The most incisive guide to issues facing the American family today . . . An invaluable resource for anyone wishing to stay on the cutting edge of research on family trends.

-W. Bradford Wilcox
Associate Professor of Sociology, University of Virginia 

Good Health Habits, Good School Record—Intact Family

Does the development of good health habits help teens succeed in school?  Or does academic success foster good health habits?  A study recently completed by researchers from Finnish and British institutions concludes that the answer to both questions is “Yes.”  That is, the researchers uncovered “a strong mutual interaction of school career and the adoption of health compromising and health enhancing behaviours in adolescence.”  However, behind both health habits and academic performance, the researchers identify family background as a potent influence.

To assess the relationship between adolescents’ health habits and their academic attainments, the researchers analyze data collected for nationally representative samples of Finnish teens ages 12 to 18 in 1981, 1985, 1987, 1989, and 1991.  These data indicate a strong two-way relationship between health behaviors and school success.  “Just as school career has a crucial role in determining the adoption of health-compromising and health-enhancing behaviours as well as adult educational level, so the reverse is true,” report the researchers; “behaviours impact on school career.”

However, whether they were looking at health habits or school achievements, the researchers could not help but notice “the crucial role of family background.”  The data reveal that, compared to peers from intact families, “boys and girls from a non-nuclear family structure were . . .  more likely to be involved in health-compromising behaviours and less involved in health-enhancing behaviours. In the statistical correlations in the data, the researchers also discern “a strong pathway from family background (S[ocio]E[conomic]P[osition] and family structure) to adult education through school career in all age-sex groups.”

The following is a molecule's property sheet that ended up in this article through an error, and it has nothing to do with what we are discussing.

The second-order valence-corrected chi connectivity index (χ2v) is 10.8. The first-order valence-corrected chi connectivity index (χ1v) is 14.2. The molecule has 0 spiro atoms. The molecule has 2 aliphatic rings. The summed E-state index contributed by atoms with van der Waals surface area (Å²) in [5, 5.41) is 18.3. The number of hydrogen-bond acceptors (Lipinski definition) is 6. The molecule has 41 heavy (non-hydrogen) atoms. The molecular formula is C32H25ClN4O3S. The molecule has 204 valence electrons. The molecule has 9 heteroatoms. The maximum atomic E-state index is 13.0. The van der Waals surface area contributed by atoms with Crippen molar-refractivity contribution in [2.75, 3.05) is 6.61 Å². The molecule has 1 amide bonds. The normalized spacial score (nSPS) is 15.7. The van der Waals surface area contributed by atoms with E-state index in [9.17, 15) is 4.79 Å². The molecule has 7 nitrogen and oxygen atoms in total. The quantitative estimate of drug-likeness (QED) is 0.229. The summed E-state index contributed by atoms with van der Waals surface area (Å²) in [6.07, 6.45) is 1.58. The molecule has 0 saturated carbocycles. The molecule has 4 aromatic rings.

In summing up their findings, the researchers remark, “The importance of family structure was . . . confirmed, adolescents living with both parents having a greater probability of good educational attainment.”  The researchers further acknowledge, “The role of family structure was important also in the adoption of health-compromising behaviours.”

Appropriately, the Finnish and British scholars regard their findings as “consistent with those of studies from other Western countries showing that home background continues to play a decisive role in educational choices and educational success.”  These scholars further conclude that “family background, school career and health-compromising and health-enhancing behaviours are a mixture of processes leading to different educational levels in adulthood.”

Unfortunately, with the decay of family and home life in Europe and the United States, that mixture is going to make it difficult for a growing number of young people to develop good health habits or to do well in school.

(Leena Kristiina Koivusilta et al., “From Childhood Socio-Economic Position to Adult Educational Level—Do Health Behaviours in Adolescence Matter? A Longitudinal Study, BMC Public Health 13 [2013]: 711.  Web.)